A top lobby group that is essential for the US Chamber of Commerce believes India’s proposed new e-commerce rules are a cause for concern and will lead to a stringent operating environment for companies, as per an email reviewed by Reuters.
India this week spooked online retailers like Amazon and Walmart’s Flipkart by laying out plans to restrict “flash sales”, reining in a private label push, and ordering them to have a system to address grievances.
Washington-headquartered US-India Business Council (USIBC)
The Washington-headquartered US-India Business Council (USIBC), of which Amazon and Walmart are members, described the rules as concerning in an internal email, saying some provisions were in line with New Delhi’s stance on other huge computerized companies.
India’s draft plan “includes several concerning policies, remembering significant limits for platforms’ capacity to organize sales and handle grievances,” USIBC said in an email to its members.
USIBC has in the past urged India not to tighten a separate set of rules
USIBC has in the past urged India not to tighten a separate set of rules governing foreign investment in companies like Amazon and Flipkart, an issue that has often soured trade relations between India and the United States.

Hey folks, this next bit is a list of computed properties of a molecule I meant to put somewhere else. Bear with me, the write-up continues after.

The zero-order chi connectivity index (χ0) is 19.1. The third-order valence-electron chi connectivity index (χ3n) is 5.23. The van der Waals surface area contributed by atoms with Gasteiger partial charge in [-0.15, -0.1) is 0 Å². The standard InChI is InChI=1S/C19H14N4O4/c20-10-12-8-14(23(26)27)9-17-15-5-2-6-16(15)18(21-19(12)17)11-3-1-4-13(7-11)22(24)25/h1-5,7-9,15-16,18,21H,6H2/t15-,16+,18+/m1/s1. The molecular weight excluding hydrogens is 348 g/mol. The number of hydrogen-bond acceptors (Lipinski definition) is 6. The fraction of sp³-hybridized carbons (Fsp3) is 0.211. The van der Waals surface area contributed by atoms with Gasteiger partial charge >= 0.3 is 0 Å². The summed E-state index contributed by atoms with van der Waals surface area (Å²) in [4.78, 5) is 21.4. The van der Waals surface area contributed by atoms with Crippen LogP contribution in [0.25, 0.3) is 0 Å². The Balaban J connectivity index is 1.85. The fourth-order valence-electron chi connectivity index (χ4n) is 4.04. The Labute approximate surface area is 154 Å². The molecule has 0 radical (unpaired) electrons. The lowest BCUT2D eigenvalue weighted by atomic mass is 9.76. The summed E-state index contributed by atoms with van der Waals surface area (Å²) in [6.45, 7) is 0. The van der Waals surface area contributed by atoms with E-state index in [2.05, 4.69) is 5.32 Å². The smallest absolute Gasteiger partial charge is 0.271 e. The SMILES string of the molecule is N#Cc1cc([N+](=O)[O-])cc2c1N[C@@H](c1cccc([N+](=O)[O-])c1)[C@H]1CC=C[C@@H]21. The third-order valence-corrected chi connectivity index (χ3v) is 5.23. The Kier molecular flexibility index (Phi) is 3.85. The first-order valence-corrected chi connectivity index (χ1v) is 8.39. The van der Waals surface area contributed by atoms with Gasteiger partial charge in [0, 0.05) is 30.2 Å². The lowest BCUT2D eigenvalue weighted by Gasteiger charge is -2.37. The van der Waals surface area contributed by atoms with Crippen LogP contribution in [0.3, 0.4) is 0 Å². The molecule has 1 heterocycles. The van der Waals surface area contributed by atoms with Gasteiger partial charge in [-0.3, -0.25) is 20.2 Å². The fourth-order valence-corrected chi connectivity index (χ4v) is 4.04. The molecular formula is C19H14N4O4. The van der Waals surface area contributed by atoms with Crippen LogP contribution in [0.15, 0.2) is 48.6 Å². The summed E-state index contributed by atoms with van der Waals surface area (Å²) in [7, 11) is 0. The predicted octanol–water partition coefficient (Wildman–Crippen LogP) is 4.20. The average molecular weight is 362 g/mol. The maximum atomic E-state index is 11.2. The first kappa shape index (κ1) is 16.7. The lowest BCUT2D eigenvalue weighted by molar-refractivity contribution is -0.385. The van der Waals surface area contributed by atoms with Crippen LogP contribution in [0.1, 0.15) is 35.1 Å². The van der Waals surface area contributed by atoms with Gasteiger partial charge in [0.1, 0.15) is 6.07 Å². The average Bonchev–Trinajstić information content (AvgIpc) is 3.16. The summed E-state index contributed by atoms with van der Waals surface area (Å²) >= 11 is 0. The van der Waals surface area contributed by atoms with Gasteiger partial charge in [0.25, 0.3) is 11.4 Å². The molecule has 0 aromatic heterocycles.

USIBC didn’t immediately respond to a request for comment.
The new rules – open for consultation until July 6 – are expected to have an effect across the board in an online retail market forecast to be valued at $200 billion (generally Rs. 14,84,650 crores) by 2026.
They will also apply to Indian firms like Tata’s BigBasket and Reliance Industries’ JioMart, however, the proposal comes after Indian retailers for quite a long time complained that market leaders Amazon and Flipkart used complex business structures to bypass India’s foreign investment law, harming small businesses.
The companies deny any bad behavior.
India’s new proposed rules have raised concerns they will force Amazon and Flipkart to review their business structures, industry sources and lawyers have told Reuters.
The USIBC email noted that India’s proposals “preclude (e-commerce) platforms from claiming vendors”.
Amazon specifically holds an indirect stake in two of its top sellers
Amazon specifically holds an indirect stake in two of its top sellers and a Reuters investigation in February cited Amazon documents that showed it gave preferential treatment to a small number of its sellers.
India’s rules also will force e-commerce companies to reveal the nation of the beginning of an item and suggest alternatives to ensure a “reasonable freedom for domestic goods”.
Some of the new provisions line up with India’s similar federal policies “for social and computerized media companies … furthermore, will result in a more stringent e-commerce regime,” USIBC said in its email.